What is Your Reason to Change?

In high school, I used to avoid raising my hand or asking anything in class in front of the other students, as I was so shy and self-cautious that I feared others’ looks and judgment if I messed up. Mind you; I was an A-student in high school, just don’t ask me to stand up to speak publicly in class. This condition stayed with me until my first year in college in the US. When I saw how my colleagues were active and participating in classes, I felt terrible and upset with myself, which was my trigger to change. I got books on building self-confidence and public speaking. Then I went and signed up for one of the student clubs on campus and became very active, and within a year, I nominated myself and won the presidency role of the club for two years in a row. Afterward, I signed up for another club, won its presidency, and managed the two student clubs simultaneously. Those roles put me in direct contact with the podium, where I had to do lots of public speaking in front of all kinds of audiences, and from then on, public speaking became a source of energy and excitement for me.

Change happens in our lives in two ways; either we realize where we are and feel the need to change and grow by choice, or we find ourselves stuck in a corner, and the only way out is to change. The first is the ideal option, yet in many cases, never done, as it is in our nature not to fix what is not broken. We tend not to rock the boat and stay in the comfortable place that we know in fear of the unknown if we do. The other way is to be forced to change, which is the most common way for many people. When we don’t have a choice but to change, the challenge here is that change will require strong will and self-awareness for you to change and grow vs. change to a lesser self. Some find it easier to fall into the victim trap and play the martyr role vs. the more challenging track of pulling themselves up and growing.

There were times when I decided to grow because I was stuck in that awful corner, and then there were lesser times when I decided to grow by choice, but it always happened when it was time to flip a page in my life and expand. In both ways, I can assure you that nothing is more rewarding than the feeling of growth once you reap its results; it is amazingly satisfying and rewarding and makes you want to do more and more. Note that you need discipline & patience to reach this level and not just the spark that initially ignited you.

Whenever I am stuck or lost, I seek knowledge to learn what is happening, why, and how to escape it. It sounds so theoretical and scientific, but for me, that is the only way to hack my emotions. When I face an issue, I stop, reflect, and try to analyze it by journaling and writing, then read and research the problem and apply the knowledge. In parallel, I focus on the psychology of the situation as I know emotions always control our mood, so to focus on growth, I need to be in a good mood and regulate my emotions.

Tony Robbins talked about the concept of the BREAKTHROUGH that ignites your willingness to change, which is a moment in time when everything changes in your life. It changes because you now see what seemed impossible is possible and have a strong inner drive to act on it. Many of us get stuck in sadness, acceptance, anger, or any other feeling that cripples us and puts us at a standstill until one day, a moment comes that pushes us over the edge, and we realize that it is now or never, and that you feel the urge to act. Tony suggests that such a moment of change will only succeed when you have the following:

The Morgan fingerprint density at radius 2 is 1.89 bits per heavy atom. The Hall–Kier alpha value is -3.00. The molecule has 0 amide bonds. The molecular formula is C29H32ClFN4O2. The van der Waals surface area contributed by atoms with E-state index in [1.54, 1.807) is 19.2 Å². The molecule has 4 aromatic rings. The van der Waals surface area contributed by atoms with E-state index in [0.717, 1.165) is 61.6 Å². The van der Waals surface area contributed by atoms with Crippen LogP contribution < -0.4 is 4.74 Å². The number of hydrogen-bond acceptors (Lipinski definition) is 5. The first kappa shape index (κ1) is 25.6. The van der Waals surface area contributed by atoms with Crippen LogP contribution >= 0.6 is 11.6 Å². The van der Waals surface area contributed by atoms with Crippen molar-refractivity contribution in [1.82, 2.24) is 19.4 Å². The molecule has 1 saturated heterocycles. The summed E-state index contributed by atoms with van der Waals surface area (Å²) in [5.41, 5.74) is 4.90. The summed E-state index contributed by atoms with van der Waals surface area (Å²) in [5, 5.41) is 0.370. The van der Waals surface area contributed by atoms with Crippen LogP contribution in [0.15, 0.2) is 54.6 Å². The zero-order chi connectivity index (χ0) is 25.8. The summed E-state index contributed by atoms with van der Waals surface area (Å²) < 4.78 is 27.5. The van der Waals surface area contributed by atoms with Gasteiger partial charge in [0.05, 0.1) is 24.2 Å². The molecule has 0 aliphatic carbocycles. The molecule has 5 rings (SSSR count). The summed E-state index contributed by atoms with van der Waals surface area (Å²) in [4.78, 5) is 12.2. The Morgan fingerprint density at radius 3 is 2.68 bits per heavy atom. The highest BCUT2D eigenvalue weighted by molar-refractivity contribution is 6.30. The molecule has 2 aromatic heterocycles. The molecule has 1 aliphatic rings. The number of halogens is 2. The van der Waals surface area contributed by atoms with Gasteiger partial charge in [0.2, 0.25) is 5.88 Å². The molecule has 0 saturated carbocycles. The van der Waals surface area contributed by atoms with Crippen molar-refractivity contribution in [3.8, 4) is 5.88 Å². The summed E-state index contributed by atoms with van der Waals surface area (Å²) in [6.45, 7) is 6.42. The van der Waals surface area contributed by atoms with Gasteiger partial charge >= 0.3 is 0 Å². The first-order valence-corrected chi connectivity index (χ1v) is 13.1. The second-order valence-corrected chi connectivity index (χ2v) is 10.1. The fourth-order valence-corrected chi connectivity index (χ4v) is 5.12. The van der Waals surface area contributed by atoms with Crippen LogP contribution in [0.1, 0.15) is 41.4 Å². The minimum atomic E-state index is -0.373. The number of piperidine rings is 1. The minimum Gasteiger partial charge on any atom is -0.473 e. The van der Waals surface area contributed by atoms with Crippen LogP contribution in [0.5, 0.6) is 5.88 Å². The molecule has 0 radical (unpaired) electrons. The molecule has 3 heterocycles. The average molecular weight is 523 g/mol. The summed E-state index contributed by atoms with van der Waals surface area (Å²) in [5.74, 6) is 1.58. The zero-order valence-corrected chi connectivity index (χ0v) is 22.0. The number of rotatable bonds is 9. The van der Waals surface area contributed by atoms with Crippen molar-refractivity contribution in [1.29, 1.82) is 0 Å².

• The Hunger to Succeed. You must feel the energy, push, and hunger in your gut for such a change and success.
  • Less Blame, More Action. Know that the highest level of maturity is when we claim responsibility for all that happens in our lives. Hence, change happens when we drop the victim mentality and take charge.
  • Resources or Resourcefulness. The assumption that only money makes money and success come from success is false. You don’t need to have resources but be resourcefully smart.

In 2001, a beautiful and heartwarming movie called “A Beautiful Mind” debuted, where Russel Crow played the leading role of Professor Nash, a brilliant mathematician with schizophrenia. By 1994 he had won the Nobel prize in Economics. The movie tells the true story of the life of Professor Nash, who lived for many years with this illness and thought that all the people and places he met and went to were real, only to realize after years of living a delusional life that it was all in his head. It took him years to accept his condition until he had that breakthrough and decided to conquer it. His breakthrough came to him in the form of his beloved wife, whom, without her, he would have been a nobody. She was the breakthrough that made him control his illness and win the most prestigious award in the world. In his speech, while receiving the Nobel Award, he said, “I have always believed in numbers and that equations and logic would lead to reason. But after a lifetime of such pursuit, I ask, what truly is logic? Who decides reason? My quest has taken me to the physical, the metaphysical, the delusional, and back. And I have made the most important discovery of my career, the most important discovery of my life. There is only in the mysterious reasons of love that any logical reason can be found. I am only here tonight because of you. You are the reason I am. You are all my reasons.”

Find your reason, your muse, your hunger, and pursue it, for there lies the meaning of your life.

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